Preventing False Accusations of Child Sexual Abuse

Recently there was a story in The Washington Post about a Montgomery County, MD schoolteacher who had been accused of inappropriate sexual behavior by seven sixth grade students. The teacher was immediately suspended and his life was turned upside down. Upon closer investigation, it was revealed that one of the students, upset over being disciplined, recruited the other students and concocted the story. It took more than a month to clear the teacher. Removing the stigma associated with his name may take much longer.

This type of event should be of concern to anyone who works on a paid or volunteer basis with children. Here are some of the guidelines that various organizations have implemented to protect both children from the threat of abuse and adults from false accusations.

  • Avoid situations in which you are alone with a child. When it is necessary to speak privately with a child, find a place out of earshot, but within sight of others for your conference. This includes not transporting youngsters alone in your car.
  • The privacy of children in situations such as toileting, showering and changing clothes should be respected. When it is necessary to supervise children in these situations, at least two adults should be present and intrude only to the extent that the health and safety of the children require. Adult volunteers should preserve their own privacy in these situations also.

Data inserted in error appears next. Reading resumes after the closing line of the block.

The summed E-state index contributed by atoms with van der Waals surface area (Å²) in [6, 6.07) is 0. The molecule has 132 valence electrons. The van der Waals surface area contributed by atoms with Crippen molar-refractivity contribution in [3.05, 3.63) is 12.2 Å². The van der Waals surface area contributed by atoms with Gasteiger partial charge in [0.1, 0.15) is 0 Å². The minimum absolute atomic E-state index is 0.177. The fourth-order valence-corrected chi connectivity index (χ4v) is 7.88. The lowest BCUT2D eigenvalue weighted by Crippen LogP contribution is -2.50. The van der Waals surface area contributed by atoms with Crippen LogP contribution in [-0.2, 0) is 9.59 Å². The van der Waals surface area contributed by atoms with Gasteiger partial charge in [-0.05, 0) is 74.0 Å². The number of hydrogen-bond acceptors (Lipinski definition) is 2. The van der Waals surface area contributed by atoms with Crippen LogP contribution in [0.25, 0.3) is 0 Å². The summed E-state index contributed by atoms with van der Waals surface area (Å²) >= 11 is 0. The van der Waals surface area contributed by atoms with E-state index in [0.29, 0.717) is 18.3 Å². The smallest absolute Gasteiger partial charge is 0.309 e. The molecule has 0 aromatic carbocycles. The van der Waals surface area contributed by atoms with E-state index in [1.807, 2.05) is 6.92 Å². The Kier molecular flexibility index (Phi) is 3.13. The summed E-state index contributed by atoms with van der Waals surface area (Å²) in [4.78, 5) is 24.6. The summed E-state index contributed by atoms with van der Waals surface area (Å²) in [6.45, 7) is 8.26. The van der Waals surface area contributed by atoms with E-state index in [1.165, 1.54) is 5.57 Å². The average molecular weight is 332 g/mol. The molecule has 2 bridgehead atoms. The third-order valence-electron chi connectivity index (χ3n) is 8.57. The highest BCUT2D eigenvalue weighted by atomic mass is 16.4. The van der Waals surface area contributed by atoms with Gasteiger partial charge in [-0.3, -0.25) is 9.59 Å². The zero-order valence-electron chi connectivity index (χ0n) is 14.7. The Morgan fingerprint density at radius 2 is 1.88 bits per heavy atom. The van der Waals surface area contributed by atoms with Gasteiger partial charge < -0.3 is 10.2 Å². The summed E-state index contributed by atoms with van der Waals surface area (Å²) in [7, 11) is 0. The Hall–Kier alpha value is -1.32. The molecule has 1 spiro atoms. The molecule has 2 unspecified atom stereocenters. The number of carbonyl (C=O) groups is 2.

• Avoid touching areas that are normally covered by swimming suits: breasts, buttocks, and groin. When hugging is appropriate, hug from the side over the shoulders, not from the front.
  • Sexual jokes, comments of a sexual nature, kissing, sensual massages or sexual gestures are not appropriate behavior for an adult staff member or volunteer.
  • When volunteering to supervise overnight activities, adults should not share sleeping quarters with children other than their own.
  • Revealing personal information about one’s sex life by an adult volunteer or staff member is never appropriate.
  • Do not use corporal punishment in any form — spanking, slapping, hitting, etc.

It is the adult’s responsibility to set and respect boundaries. When a child attempts to involve an adult in inappropriate behavior, the adult must reject the overture.

Of course, as horrendous as the false accusation was, organizations must take seriously every allegation of abusive behavior by its volunteers or employees and request an investigation by the appropriate child protection agency. As in the case in Montgomery County, investigations by qualified personnel will eventually reveal the truth.

Vital Signs published by the Nonprofit Risk Management Center offers additional information and guidelines for organizations. For more information click here.

© 2003 Nonprofit Risk Management Center